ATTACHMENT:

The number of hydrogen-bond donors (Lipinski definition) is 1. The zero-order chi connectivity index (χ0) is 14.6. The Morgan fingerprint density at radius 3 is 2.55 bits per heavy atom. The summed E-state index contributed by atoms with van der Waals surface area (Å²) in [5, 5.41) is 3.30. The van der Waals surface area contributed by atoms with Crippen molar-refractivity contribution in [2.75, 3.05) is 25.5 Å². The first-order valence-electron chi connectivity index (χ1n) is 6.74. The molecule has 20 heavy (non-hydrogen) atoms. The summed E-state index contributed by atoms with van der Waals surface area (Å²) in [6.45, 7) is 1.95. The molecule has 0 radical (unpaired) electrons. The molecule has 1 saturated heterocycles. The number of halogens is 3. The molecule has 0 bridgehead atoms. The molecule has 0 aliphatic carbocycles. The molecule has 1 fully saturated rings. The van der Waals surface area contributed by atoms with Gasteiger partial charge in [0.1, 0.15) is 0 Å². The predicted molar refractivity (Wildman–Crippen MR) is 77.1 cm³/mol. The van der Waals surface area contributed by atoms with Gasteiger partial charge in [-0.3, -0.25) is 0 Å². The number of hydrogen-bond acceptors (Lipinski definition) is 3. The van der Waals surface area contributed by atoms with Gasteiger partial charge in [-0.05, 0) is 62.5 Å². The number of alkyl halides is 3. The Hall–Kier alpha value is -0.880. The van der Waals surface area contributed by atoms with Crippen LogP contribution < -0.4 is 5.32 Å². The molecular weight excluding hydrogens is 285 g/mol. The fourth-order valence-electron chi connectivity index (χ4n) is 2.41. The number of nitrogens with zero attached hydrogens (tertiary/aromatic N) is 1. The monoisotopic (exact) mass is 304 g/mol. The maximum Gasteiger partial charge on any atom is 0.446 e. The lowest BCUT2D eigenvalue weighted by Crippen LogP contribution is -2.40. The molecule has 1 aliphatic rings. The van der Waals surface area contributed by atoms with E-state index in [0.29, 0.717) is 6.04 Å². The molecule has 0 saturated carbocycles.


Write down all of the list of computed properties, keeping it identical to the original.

The number of hydrogen-bond donors (Lipinski definition) is 1. The zero-order chi connectivity index (χ0) is 14.6. The Morgan fingerprint density at radius 3 is 2.55 bits per heavy atom. The summed E-state index contributed by atoms with van der Waals surface area (Å²) in [5, 5.41) is 3.30. The van der Waals surface area contributed by atoms with Crippen molar-refractivity contribution in [2.75, 3.05) is 25.5 Å². The first-order valence-electron chi connectivity index (χ1n) is 6.74. The molecule has 20 heavy (non-hydrogen) atoms. The summed E-state index contributed by atoms with van der Waals surface area (Å²) in [6.45, 7) is 1.95. The molecule has 0 radical (unpaired) electrons. The molecule has 1 saturated heterocycles. The number of halogens is 3. The molecule has 0 bridgehead atoms. The molecule has 0 aliphatic carbocycles. The molecule has 1 fully saturated rings. The van der Waals surface area contributed by atoms with Gasteiger partial charge in [0.1, 0.15) is 0 Å². The predicted molar refractivity (Wildman–Crippen MR) is 77.1 cm³/mol. The van der Waals surface area contributed by atoms with Gasteiger partial charge in [-0.3, -0.25) is 0 Å². The number of hydrogen-bond acceptors (Lipinski definition) is 3. The van der Waals surface area contributed by atoms with Gasteiger partial charge in [-0.05, 0) is 62.5 Å². The number of alkyl halides is 3. The Hall–Kier alpha value is -0.880. The van der Waals surface area contributed by atoms with Crippen LogP contribution < -0.4 is 5.32 Å². The molecular weight excluding hydrogens is 285 g/mol. The fourth-order valence-electron chi connectivity index (χ4n) is 2.41. The number of nitrogens with zero attached hydrogens (tertiary/aromatic N) is 1. The monoisotopic (exact) mass is 304 g/mol. The maximum Gasteiger partial charge on any atom is 0.446 e. The lowest BCUT2D eigenvalue weighted by Crippen LogP contribution is -2.40. The molecule has 1 aliphatic rings. The van der Waals surface area contributed by atoms with E-state index in [0.29, 0.717) is 6.04 Å². The molecule has 0 saturated carbocycles.